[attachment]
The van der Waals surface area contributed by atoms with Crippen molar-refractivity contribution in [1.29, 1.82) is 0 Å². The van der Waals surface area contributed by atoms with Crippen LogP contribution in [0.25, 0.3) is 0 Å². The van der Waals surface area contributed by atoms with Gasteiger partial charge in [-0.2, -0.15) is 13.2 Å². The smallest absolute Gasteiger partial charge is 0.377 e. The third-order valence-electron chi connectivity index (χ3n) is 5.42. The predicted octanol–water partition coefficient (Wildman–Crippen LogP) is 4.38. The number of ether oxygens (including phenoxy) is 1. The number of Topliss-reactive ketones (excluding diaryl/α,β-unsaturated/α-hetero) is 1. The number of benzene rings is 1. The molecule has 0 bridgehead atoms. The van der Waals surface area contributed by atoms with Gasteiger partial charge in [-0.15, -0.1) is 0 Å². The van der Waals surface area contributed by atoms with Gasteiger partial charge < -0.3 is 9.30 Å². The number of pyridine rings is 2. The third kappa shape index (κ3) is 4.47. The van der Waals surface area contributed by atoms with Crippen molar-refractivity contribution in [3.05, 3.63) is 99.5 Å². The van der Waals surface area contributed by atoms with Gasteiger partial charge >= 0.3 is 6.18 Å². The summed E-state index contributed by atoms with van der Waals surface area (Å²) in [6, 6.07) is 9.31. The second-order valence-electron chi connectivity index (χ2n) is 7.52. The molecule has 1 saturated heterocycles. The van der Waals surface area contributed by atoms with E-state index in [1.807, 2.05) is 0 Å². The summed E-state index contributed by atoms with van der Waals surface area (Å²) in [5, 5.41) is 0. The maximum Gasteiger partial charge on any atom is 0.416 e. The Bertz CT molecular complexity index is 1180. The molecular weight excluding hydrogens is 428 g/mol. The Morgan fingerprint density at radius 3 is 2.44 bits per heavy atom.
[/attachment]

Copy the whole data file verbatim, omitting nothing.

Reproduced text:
The van der Waals surface area contributed by atoms with Crippen molar-refractivity contribution in [1.29, 1.82) is 0 Å². The van der Waals surface area contributed by atoms with Crippen LogP contribution in [0.25, 0.3) is 0 Å². The van der Waals surface area contributed by atoms with Gasteiger partial charge in [-0.2, -0.15) is 13.2 Å². The smallest absolute Gasteiger partial charge is 0.377 e. The third-order valence-electron chi connectivity index (χ3n) is 5.42. The predicted octanol–water partition coefficient (Wildman–Crippen LogP) is 4.38. The number of ether oxygens (including phenoxy) is 1. The number of Topliss-reactive ketones (excluding diaryl/α,β-unsaturated/α-hetero) is 1. The number of benzene rings is 1. The molecule has 0 bridgehead atoms. The van der Waals surface area contributed by atoms with Gasteiger partial charge in [-0.15, -0.1) is 0 Å². The van der Waals surface area contributed by atoms with Gasteiger partial charge < -0.3 is 9.30 Å². The number of pyridine rings is 2. The third kappa shape index (κ3) is 4.47. The van der Waals surface area contributed by atoms with Crippen molar-refractivity contribution in [3.05, 3.63) is 99.5 Å². The van der Waals surface area contributed by atoms with Gasteiger partial charge >= 0.3 is 6.18 Å². The summed E-state index contributed by atoms with van der Waals surface area (Å²) in [6, 6.07) is 9.31. The second-order valence-electron chi connectivity index (χ2n) is 7.52. The molecule has 1 saturated heterocycles. The van der Waals surface area contributed by atoms with E-state index in [1.807, 2.05) is 0 Å². The summed E-state index contributed by atoms with van der Waals surface area (Å²) in [5, 5.41) is 0. The maximum Gasteiger partial charge on any atom is 0.416 e. The Bertz CT molecular complexity index is 1180. The molecular weight excluding hydrogens is 428 g/mol. The Morgan fingerprint density at radius 3 is 2.44 bits per heavy atom.